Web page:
A Goose in Toulouse: and Other Culinary Adventures in France by Mort Rosenbaum
Rosenblum paints a vivid picture of modern France and her problems moderne, but his emphasis is always on the food. He leads the readers through all the regions known to most Americans only as proper nounsDChablis, Roquefort, BurgundyDand to little villages whose names don’t register at all. An entire chapter is devoted to “Bruno the Truffle King,” and another cheese connoisseurs and old-time calvados makers. Full of odd anecdotes about France, its food, cultures and inhabitants.
The Matchmaker of Perigord by Julia Stuart
Unhappy cutting hair, Guillaume, the barber of the tiny, declining French town of Amour-sur-Belle, renames his shop Heart’s Desire and tries his hand at matchmaking, even though he lost his first love, Emilie, years ago. Guillaume soon proves hopeless: he can’t even help his best friend, Yves Leveque, whose heartaches have actually caused him indigestion. When Emilie returns to Amour-sur-Belle a rich divorcée, and sets about restoring a dilapidated old chateau that once brought tourists to the city, she enlivens the slumping town’s eligible suitors and the town wags who watch their every move.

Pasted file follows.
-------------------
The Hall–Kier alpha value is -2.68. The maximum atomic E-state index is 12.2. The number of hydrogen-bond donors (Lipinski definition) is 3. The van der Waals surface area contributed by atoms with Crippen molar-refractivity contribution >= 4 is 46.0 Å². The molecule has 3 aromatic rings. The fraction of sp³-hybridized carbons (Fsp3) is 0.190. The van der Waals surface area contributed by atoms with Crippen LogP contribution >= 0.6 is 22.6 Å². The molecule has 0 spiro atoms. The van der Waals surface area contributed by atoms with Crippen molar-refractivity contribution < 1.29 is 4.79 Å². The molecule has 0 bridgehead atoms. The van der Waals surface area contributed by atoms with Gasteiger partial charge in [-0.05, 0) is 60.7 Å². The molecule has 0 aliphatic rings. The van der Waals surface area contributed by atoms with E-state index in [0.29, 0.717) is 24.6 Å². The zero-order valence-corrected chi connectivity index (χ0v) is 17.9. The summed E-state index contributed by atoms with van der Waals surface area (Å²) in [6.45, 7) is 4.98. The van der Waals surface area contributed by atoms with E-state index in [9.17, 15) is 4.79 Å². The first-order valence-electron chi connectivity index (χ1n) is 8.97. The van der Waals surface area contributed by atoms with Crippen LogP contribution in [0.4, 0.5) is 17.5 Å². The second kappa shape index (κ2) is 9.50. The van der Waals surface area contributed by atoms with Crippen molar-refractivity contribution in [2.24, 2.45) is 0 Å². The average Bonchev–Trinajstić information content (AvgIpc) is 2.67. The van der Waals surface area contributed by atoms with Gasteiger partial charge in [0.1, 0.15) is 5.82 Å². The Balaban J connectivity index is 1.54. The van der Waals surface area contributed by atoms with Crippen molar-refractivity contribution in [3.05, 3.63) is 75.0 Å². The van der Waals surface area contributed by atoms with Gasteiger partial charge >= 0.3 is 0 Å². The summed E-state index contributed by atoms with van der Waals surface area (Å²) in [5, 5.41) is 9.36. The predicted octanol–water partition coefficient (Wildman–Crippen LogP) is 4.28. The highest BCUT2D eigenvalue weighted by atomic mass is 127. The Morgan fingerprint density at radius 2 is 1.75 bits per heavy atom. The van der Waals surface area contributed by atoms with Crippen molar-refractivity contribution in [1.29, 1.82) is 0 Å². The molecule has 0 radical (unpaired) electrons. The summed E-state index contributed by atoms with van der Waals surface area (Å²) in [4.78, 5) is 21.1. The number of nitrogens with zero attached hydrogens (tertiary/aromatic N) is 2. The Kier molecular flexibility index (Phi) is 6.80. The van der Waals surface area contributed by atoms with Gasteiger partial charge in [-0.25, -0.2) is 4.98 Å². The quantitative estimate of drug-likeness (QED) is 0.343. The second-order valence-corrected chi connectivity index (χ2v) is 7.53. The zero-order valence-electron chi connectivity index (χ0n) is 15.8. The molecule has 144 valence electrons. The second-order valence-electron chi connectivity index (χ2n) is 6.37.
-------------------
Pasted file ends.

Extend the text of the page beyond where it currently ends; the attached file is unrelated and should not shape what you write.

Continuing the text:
Perfume by Patrick Suskind
This creepy story is about Jean-Baptiste Grenouille, a man who was born with an extraordinary sense of smell, but no personal odor. Sounds innocent enough, right? His gift/curse leads him to Grasse, the perfume capital of the world in southeast France, where he finds a horrifying way to capture the ultimate scent.